Intracranial hemorrhage in patients with atrial fibrillation receiving anticoagulation therapy

Renato D. Lopes, Patricia O. Guimarães, Bradley J. Kolls, Daniel M. Wojdyla, Cheryl D. Bushnell, Michael Hanna, J. Donald Easton, Laine Thomas, Lars Wallentin, Sana M. Al-Khatib, Claes Held, Pedro Gabriel Melo de Barros e Silva, John H. Alexander, Christopher B. Granger and Hans-Christoph Diener

Key points

  • ICH is a devastating complication of patients with AF receiving oral anticoagulation therapy & is associated with high morbidity & mortality.

  • Nearly 80% of the warfarin-treated patients with ICH had an INR within or below therapeutic range around 2 weeks before the event.


We investigated the frequency and characteristics of intracranial hemorrhage (ICH), factors associated with risk of ICH, and outcomes post-ICH overall and by randomized treatment. We identified patients in ARISTOTLE with ICH who received ≥1 dose of study drug (n=18,140). ICH was adjudicated by a central committee. Cox regression models were used to identify factors associated with ICH. ICH occurred in 174 patients; most ICH events were spontaneous (71.2%) versus traumatic (28.8%). Apixaban resulted in significantly less ICH (0.33%/year), regardless of type and location, than warfarin (0.80%/year). Independent factors associated with increased risk of ICH were enrollment in Asia or Latin America, older age, prior stroke/transient ischemic attack, and aspirin use at baseline. Among warfarin-treated patients, the median (25th, 75th) time from most recent international normalized ratio (INR) to ICH was 13 (6, 21) days. Median INR prior to ICH was 2.6 (2.1, 3.0); 78.5% of patients had a pre-ICH INR <3.0. After ICH, the modified Rankin scale at discharge was ≥4 in 55.7%, and mortality at 30 days was 43.3%. No difference was observed in the rates of all-cause death post-ICH, regardless of treatment. ICH occurred at a rate of 0.80%/year with warfarin regardless of INR control and 0.33%/year with apixaban, and was associated with high short-term morbidity and mortality. This highlights the clinical relevance of reducing ICH by using apixaban rather than warfarin and avoiding concomitant aspirin, especially in patients with older age.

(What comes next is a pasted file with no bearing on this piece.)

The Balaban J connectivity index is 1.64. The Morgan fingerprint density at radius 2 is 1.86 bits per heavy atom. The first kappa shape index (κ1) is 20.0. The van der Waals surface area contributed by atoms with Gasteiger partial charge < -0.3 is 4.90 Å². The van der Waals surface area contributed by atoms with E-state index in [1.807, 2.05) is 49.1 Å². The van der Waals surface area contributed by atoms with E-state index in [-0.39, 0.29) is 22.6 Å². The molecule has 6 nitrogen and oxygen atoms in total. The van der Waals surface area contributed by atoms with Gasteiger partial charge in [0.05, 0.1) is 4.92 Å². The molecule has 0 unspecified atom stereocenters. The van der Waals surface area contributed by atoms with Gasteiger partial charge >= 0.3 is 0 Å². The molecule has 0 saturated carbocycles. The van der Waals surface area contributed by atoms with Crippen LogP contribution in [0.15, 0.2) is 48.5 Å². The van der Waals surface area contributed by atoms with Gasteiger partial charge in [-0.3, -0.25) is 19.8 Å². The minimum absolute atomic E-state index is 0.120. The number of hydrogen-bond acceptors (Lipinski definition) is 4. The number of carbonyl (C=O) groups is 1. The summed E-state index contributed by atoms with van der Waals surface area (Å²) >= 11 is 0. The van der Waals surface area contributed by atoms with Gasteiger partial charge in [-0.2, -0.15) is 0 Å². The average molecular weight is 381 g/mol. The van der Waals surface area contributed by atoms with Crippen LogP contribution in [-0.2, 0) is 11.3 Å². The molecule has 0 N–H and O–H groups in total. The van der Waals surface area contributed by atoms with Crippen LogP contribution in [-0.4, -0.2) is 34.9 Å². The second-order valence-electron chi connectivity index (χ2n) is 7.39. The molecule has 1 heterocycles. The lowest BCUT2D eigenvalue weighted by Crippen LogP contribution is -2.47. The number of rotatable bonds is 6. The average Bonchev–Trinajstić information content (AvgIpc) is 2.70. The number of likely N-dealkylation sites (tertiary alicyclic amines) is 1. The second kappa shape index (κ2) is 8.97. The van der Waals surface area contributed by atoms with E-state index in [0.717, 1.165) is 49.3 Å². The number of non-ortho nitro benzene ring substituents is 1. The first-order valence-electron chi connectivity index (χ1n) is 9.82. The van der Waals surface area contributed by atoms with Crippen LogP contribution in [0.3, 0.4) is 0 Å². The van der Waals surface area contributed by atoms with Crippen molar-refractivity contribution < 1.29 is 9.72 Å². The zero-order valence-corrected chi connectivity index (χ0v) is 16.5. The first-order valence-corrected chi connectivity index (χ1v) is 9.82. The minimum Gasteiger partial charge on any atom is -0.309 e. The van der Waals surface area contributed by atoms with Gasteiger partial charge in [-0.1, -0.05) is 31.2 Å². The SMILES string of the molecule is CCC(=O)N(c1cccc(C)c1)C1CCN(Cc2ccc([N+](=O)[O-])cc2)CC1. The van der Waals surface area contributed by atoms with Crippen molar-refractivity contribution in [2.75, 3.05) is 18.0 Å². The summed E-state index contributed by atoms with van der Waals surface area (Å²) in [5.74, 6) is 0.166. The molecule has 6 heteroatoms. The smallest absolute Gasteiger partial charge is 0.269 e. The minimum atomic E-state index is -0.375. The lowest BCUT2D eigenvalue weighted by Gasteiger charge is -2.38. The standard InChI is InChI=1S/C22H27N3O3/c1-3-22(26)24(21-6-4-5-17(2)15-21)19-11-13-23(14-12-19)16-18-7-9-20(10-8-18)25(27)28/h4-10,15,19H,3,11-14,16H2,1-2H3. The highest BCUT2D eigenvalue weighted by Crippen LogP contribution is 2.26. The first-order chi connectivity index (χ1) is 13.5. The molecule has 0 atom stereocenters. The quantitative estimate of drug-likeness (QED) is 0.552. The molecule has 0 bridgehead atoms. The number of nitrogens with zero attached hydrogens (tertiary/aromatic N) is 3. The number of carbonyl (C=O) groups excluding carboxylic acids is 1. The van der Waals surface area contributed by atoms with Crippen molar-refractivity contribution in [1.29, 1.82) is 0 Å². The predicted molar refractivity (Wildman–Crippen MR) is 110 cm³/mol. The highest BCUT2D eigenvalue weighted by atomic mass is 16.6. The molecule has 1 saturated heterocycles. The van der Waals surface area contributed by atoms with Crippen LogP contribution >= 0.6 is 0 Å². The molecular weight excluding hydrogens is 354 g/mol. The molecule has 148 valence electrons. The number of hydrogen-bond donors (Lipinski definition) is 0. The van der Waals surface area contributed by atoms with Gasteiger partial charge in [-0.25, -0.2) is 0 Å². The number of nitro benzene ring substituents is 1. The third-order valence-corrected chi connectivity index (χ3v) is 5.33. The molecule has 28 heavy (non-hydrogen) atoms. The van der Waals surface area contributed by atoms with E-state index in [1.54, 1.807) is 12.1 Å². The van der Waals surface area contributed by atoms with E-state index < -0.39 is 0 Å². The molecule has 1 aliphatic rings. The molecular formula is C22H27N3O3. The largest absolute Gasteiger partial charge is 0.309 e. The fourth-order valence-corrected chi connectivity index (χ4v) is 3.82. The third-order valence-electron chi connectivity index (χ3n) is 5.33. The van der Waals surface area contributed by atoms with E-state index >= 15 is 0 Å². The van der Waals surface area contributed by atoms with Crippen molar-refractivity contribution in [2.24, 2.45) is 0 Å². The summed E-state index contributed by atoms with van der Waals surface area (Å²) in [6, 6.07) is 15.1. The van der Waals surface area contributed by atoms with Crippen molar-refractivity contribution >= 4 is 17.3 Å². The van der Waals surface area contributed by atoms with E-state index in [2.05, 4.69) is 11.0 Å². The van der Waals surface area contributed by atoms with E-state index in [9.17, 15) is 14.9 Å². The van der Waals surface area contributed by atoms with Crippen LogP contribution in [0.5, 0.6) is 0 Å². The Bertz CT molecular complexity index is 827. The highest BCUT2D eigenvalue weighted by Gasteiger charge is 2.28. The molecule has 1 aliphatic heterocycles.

• Submitted August 3, 2016.
  • Accepted February 1, 2017.